as published on www.phillygolf.com
By Laurence Hirsh
If we want to grow the game of golf, I’ve got a couple of ideas: If a Mom or Dad shows up at a golf course with their kid in tow, let the kid play for free. I’m betting they’d have fun and come back again, and again.
Also, during slow times at courses when tee times go unfilled, why not let kids play for free? Let them fall in love with the game.
I offer these suggestions because, as a golf industry consultant, I spend a lot of time around golf courses. I see what’s going on. Just recently, during visits to five courses, a client wondered whether golf discourages new recruits in a variety of ways? Yes, I think it does.
And just last week, I attended a golf industry conference where the issue of developing new golfers and increasing rounds were the primary topics. For years, industry leaders have talked about growing the game by appealing to women and kids, but only last month an article in the Wall Street Journal explored why many women are turned off by golf.
I believe a more "integrated approach" for growing the game is called for.
Golf’s core participant, according to the National Golf Foundation (NGF) is the adult male. Given modern lifestyles – i.e. more family activities -- golf might be well served by not only finding ways to encourage women and juniors but also by promoting golf as a family activity.
As a lifelong, avid golfer who grew up playing with my father and now plays with my two sons, I know that in addition to being a wonderful bonding experience, "father-son" golf makes it much easier for me to play more often. Mom gets freed from the constant responsibility for the kids, I get to play more golf and spend more quality time with my kids. We can even stop and do the shopping on the way home. What could be better?
Between my travels to client clubs and facilities around the country and my quest to play as many courses as I can, I haven’t seen much family golf. I probably shouldn’t be surprised. Most families can’t afford to come up with three or four green fees on a regular basis.
That brings me to my idea about kids playing free with a parent or during slow times at courses. If kids were able to play free (or for a substantial discount) with a parent, I believe that revenues ultimately would be enhanced, because Dad (and maybe Mom) would play more often and kids will be exposed to the game.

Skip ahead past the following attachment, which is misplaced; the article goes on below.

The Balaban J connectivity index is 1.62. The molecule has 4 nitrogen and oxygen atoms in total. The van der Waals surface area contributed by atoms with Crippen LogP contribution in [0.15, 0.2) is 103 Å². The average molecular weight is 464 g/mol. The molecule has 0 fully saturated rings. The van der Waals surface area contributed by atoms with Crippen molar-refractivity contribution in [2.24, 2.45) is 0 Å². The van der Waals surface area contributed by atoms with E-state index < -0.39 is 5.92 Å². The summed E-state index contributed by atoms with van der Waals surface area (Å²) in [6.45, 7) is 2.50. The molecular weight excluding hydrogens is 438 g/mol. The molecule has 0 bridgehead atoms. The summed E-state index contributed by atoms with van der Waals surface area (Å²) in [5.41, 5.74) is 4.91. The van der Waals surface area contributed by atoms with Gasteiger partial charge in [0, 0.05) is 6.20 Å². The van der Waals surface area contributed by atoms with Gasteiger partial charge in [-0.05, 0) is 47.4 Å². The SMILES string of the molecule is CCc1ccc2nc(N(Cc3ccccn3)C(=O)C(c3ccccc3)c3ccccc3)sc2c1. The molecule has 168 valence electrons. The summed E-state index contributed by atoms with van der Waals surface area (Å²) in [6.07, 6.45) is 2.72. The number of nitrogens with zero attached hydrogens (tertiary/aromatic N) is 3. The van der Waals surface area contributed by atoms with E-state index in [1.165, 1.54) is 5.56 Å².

Obviously, each course would have to come up with a plan that worked for them, but the idea is to get youngsters hooked on golf when they are young and broke for later in life, when they are working parents with kids of their own.
One area that can be explored is how to attract today’s younger generation. While these are presented only as food for thought, and not relevant to all clubs, ideas for discussion can include the following questions: Are collared shirts essential? Must the bills of caps face forward? Are jeans, cargo pants and baggy pants that offensive? And what about the common ban on cell phones? For many of us, cell phones are now an essential work tool and lifeline to family and office? Times and lifestyles have changed.
As the father of a 19-year-old (college golfer) who dresses much like his peers, I appreciate it that he takes "acceptable" clothes to wear on the golf course. I can’t help but wonder if plenty of kids who don’t grow up in golfing households never give golf a try because of the dress codes and rules.
Let’s face it, to many people, golf is perceived as an expensive, elitist’s game. Country clubs in particular are often regarded as stuffy places with too many intrusive rules. I know of a club that has a sign at its swimming pool with 8 pool rules, each beginning with the word "NO" in bright red letters. That same club has 219 golf rules, as opposed to the 34 rules deemed sufficient by the United States Golf Association (USGA).
Change is always received with some degree of trepidation, but golf needs to reconsider some of its traditions and rules, if it’s ever hopes to revitalize its own economic health.